Why Getty Museum Artworks Don’t Need to be Evacuated During Wildfires
The Getty Fire in Los Angeles, Calif. (Which ignited near power lines) erupted shortly after 1:00 a.m. yesterday near the 405 freeway. It has burned over 600 acres and is only contained ‘at 5 percent at the time of writing. And, with a major wind event expected to happen later in the evening that could make the wildfire worse, firefighters are working to bring the current blaze under control. Despite these concerns, the priceless artwork and artifacts inside the Getty Center will remain there. This is because the museum was designed with forest fires in mind.
The exterior of the Getty Center is made of flammable travertine stone, while the roof is covered with crushed stone that prevents embers from igniting and the interior walls are concrete. The museum is also highly compartmentalized so that each area of the museum has its own state-of-the-art air system that hermetically seals the galleries and prevents smoke from interacting with the art. The internal installation also includes sprinklers. But, since water can also damage artwork, activating the sprinklers is considered a last resort.
The landscaping around the museum is also intended to ward off fires. The shrubs are made of fire-resistant acacia species, while the combustibles that fall to the ground are regularly removed and the oaks are constantly pruned. Amidst the greenery are several sprinklers that are connected (by a network of pipes) to a million gallon tank filled with water. If a fire is detected, the sprinklers will activate to prevent it from reaching the building. Additionally, Getty Center staff join the local fire department in trainings and regularly test the building’s emergency response system.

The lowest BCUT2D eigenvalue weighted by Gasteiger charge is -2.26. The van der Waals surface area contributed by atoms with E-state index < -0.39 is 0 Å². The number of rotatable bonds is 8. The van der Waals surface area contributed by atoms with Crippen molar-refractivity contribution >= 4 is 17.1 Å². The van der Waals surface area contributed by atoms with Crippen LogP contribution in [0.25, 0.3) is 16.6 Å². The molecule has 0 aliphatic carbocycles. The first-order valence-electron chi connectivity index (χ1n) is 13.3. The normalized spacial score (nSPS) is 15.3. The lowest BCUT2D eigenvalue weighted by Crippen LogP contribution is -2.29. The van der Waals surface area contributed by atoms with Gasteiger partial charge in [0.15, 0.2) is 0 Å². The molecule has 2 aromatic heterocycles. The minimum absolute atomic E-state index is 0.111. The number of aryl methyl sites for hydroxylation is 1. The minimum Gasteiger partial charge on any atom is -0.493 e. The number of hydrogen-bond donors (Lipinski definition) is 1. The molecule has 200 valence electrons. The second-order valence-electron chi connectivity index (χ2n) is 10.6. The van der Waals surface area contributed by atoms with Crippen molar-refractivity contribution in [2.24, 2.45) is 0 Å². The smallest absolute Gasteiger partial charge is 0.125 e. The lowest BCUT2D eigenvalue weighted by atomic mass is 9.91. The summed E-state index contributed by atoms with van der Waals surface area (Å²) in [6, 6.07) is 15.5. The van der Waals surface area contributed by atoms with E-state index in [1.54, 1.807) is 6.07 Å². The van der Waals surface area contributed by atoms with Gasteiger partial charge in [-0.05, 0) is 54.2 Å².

While the Getty Center is an incredible model of wildfire resistance, these kinds of modifications (originally done by Richard Meier & Partners Architects) cost $ 700 million plus a well-trained staff. This high bill is not an option for most Californians, who should instead look to the recommendations of the National Fire Protection Association for fortifying their homes against future wildfires.